Body & Fitness

Benefits of shock therapy

Shock therapy isn't as scary as it sounds.
benefits of shock therapy, shock therapy, therapy shock

Mention the words shock treatment and the first image that is likely to spring to mind is of psychiatric patients being strapped to their beds, while electricity zaps through their bodies – but minor electric shock therapy may be able to treat a variety of conditions. Here are some ways it’s currently being used and others that are in the pipeline.

High blood pressure

Blood pressure is mostly controlled by sensors in the carotid artery in the neck, which carry blood to the brain. These send out signals to widen or narrow blood vessels. Electrical stimulation via electrodes implanted in the neck may activate these sensors and lower blood pressure in patients who don’t respond to medication. Doctors say treatments such as this could be a breakthrough for patients with high blood pressure who are unable to take the usual drugs.


This may be hard to believe, but stimulating your scalp with electrical impulses may help you lose weight. A study at the US National Institute of Health has found that doing this over the part of the brain that controls feelings of fullness can reduce the amount you eat. The painless, 40-minute therapy is carried out three times a week for a month. The electrodes are placed over the prefrontal cortex – a part of the brain known to be less active in obese people.


Canadian researchers have used electrodes to stimulate the tail bone and found that many patients with painful cystitis, which causes a frequent and urgent need to urinate, noticed huge improvements. It’s thought that it works by blocking pain signals in the nerve that travels between the bladder and the brain.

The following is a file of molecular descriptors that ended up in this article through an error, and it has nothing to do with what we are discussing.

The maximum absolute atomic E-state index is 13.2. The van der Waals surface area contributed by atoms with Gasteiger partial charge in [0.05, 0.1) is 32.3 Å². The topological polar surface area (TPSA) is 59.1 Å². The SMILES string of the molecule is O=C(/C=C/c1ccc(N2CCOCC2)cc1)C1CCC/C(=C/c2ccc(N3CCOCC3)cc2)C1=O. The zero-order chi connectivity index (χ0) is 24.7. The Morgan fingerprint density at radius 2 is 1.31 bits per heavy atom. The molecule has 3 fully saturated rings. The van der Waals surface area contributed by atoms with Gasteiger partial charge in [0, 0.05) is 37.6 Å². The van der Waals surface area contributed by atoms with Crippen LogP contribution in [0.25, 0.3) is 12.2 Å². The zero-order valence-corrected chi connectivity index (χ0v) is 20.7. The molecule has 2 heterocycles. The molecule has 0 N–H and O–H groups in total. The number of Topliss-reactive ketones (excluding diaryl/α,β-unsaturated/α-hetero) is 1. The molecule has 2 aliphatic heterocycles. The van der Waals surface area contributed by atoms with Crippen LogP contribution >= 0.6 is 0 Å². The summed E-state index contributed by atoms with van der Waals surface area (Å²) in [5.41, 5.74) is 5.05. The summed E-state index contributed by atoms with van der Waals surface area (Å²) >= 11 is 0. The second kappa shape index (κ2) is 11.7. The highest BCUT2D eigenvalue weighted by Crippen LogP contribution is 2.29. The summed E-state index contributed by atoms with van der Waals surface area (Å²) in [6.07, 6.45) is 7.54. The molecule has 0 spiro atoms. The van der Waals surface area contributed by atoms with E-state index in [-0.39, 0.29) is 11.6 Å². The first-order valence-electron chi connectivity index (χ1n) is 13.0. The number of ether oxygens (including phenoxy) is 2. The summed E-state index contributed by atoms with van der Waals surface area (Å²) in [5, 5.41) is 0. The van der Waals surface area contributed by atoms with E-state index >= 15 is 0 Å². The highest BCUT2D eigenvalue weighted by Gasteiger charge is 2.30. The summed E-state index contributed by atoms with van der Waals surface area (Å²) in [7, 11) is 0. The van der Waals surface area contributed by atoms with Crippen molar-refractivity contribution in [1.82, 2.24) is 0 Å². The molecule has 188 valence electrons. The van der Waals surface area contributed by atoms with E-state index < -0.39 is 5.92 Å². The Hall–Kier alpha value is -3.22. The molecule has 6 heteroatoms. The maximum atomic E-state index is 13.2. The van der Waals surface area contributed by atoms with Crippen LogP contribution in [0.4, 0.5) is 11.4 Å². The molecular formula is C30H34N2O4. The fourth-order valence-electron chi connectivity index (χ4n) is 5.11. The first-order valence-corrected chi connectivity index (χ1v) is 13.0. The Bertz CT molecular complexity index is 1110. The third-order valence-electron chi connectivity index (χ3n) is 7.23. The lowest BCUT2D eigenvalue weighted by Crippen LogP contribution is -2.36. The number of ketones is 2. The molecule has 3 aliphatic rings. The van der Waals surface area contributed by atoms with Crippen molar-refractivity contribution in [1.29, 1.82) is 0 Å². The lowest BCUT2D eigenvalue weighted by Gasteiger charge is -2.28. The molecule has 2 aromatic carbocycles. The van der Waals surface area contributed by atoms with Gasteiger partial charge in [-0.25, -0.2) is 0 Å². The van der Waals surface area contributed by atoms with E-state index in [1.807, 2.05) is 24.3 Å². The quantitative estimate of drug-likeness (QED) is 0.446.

This condition, which causes ringing, buzzing or whooshing in the ears, may be able to be eased thanks to an electrode planted in the neck. Studies show the electrode can trigger nerve activity in the brain that distracts it from the ringing noise. The treatment is currently being trialled in Belgium.


A type of pacemaker implanted in the stomach may lower blood sugar levels in diabetics. The device sends out impulses that boost muscle activity in the stomach when food is eaten, which appears to stimulate the production of insulin. This in turn lowers blood sugar levels. Patients in an Austrian trial who had the device implanted showed a 25% drop in blood sugar after three months.


Electrical stimulation of the scalp can improve memory and recognition in Alzheimer’s patients, according to Italian researchers. They applied weak electrical currents to the head to boost activity in the areas of the brain involved in processing words. They noticed that brain performance in the patients increased by nearly 20%.


Battery-powered devices that deliver mild electrical stimulation to the scalp may be able to help ease the symptoms of depression. A US study has found that targeting an area at the front of the brain which controls mood results in a noticeable improvement in at least two-thirds of patients. The researchers aren’t sure exactly why it works, but it is thought that the treatment stimulates blood flow to parts of the brain which trigger an increase in serotonin. This is the “feel good” brain chemical and low levels of it are associated with depression.

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